On June 22, WBC lightweight champion Adrien Broner will attempt to jump up two weight classes, from 135 to 147, when he challenges WBA welterweight champion Paulie Malignaggi. It's a bold move that very few fighters in the history of the sport have been able to successfully do. One who has, however, is three-division world champion "Sugar" Shane Mosley, who made the jump from 135 to 147 in 1999 after defending his lightweight title 8 times over the span of 2 years. Broner, who just moved up in weight from 130 to 135 to capture the lightweight title back in November of 2012, only defended it once before making the decision to move up yet again. It's a decision that Mosley thinks could be a mistake for Broner, or at the very least, a much more difficult task than he may think. Check out what Mosley had to say about his own move from 135 to 147 and the factors that might impact Broner on June 22.
SHANE MOSLEY ON BRONER VS. MALIGNAGGI AND MAKING THE JUMP FROM 135 TO 147
BT: Adrien Broner is basically trying to do the same thing that you did in jumping from 135 to 147. Since you've already been there and done that, do you think that's going to be difficult for Adrien to do?
SM: I think it will be. It was very hard. When I fought [Wilfredo] Rivera, he had just fought at 154. He came down to 147 and I came up to 147 and it was a very tough fight for me to go up 2 weight classes and try to knock out whoever. At least Wiflredo was more of a guy that comes to you. He wasn't a runner. Paulie's a different dynamic. Paulie's a mover, a runner, and a boxer. We know Paulie can take a good shot, at least he took a good shot with Cotto and other guys. He got dropped by Cano, but that lets you know that Cano can punch too, you know what I'm saying? Even Cotto didn't drop Paulie, so that lets you know Cano can punch.
BT: When you did make that jump from 135 to 147, was it a case of you having to put on more size to fight at the weight, or did you just naturally walk around at that weight?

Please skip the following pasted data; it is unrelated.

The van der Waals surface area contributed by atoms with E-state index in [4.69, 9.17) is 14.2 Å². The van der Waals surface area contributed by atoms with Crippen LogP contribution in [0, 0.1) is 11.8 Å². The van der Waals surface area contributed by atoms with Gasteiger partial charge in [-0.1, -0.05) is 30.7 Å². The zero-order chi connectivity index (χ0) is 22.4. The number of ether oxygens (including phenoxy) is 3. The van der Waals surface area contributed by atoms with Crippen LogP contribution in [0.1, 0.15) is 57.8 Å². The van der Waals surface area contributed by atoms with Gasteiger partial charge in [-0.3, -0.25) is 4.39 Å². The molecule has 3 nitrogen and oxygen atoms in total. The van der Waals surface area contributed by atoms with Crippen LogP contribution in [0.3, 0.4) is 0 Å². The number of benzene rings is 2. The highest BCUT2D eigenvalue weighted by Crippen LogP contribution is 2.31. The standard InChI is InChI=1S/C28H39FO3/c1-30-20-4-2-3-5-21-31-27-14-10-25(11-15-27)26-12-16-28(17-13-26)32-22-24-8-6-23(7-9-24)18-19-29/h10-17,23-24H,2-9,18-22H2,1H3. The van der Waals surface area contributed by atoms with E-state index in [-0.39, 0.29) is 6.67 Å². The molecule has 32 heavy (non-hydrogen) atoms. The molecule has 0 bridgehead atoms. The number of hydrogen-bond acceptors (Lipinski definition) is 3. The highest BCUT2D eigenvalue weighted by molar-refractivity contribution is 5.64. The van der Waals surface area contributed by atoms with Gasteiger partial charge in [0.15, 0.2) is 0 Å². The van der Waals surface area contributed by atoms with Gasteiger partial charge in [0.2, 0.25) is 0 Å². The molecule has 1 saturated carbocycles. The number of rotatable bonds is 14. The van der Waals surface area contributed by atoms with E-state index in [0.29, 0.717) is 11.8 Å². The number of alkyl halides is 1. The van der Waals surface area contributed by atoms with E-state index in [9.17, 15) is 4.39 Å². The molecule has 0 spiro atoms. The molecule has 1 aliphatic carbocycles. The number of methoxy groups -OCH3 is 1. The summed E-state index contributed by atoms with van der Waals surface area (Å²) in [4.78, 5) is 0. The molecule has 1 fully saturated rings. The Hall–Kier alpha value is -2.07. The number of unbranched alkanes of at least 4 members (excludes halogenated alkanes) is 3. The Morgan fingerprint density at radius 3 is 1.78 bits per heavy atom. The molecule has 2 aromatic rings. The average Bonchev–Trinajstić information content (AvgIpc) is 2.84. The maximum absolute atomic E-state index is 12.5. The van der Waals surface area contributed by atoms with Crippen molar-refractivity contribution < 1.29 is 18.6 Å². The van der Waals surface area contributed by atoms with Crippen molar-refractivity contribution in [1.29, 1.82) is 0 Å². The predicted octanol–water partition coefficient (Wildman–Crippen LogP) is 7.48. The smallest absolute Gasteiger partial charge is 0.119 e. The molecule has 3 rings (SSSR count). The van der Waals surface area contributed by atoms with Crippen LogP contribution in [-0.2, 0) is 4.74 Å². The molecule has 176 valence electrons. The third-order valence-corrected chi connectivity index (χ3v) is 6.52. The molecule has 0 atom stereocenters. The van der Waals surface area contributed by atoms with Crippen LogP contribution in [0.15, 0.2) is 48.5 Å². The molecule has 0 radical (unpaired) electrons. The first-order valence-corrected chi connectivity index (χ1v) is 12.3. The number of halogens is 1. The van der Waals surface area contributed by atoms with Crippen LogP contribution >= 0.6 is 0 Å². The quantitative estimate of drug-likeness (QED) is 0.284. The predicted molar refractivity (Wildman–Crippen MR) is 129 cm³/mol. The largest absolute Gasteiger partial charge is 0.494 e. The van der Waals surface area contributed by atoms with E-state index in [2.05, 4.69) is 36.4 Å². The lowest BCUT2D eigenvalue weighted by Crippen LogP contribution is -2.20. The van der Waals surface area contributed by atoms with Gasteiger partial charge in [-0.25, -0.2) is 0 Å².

SM: Yeah, I was normally there anyway. If you go back, in 1992, I was fighting at 140. Oscar was fighting at 132 and I was fighting at 140. When I made the jump to 147, it was kind of like just going to my real weight. Adrien Broner fought at 126, 130, and then he jumped to 135 and now he's trying to jump to 147. I was never really a 135-pounder from the beginning. I really should have turned pro at 140. I just stretched it down to 135 and then jumped to 147. That's the difference between me and Adrien. That's what scares me about the fight with Adrien because I don't know if it's the same when I did it. I was actually a big guy. Adrien's pretty big. He's looking solid, like he's got muscles, but I don't know if he's naturally that big.
BT: At one point, you were in talks to face Paulie Malignaggi, but Paulie passed on that fight in favor of facing Adrien instead. Ultimately, how do you see that fight playing out?
SM: I'm leaning towards Adrien, but I really don't know. Adrien Broner is young and Paulie is bigger, but he doesn't punch hard, so it's like a Catch 22 with both of them. You don't know what's going to happen. You don't know if Paulie's size is going to give Adrien problems, and Adrien is used to fighting people coming at him, not going away from him. You know, Paulie's a pure boxer. He's not going to go running towards him. Now Adrien Broner has to try to get to him, catch him, and hit him. You don't know what's going to happen.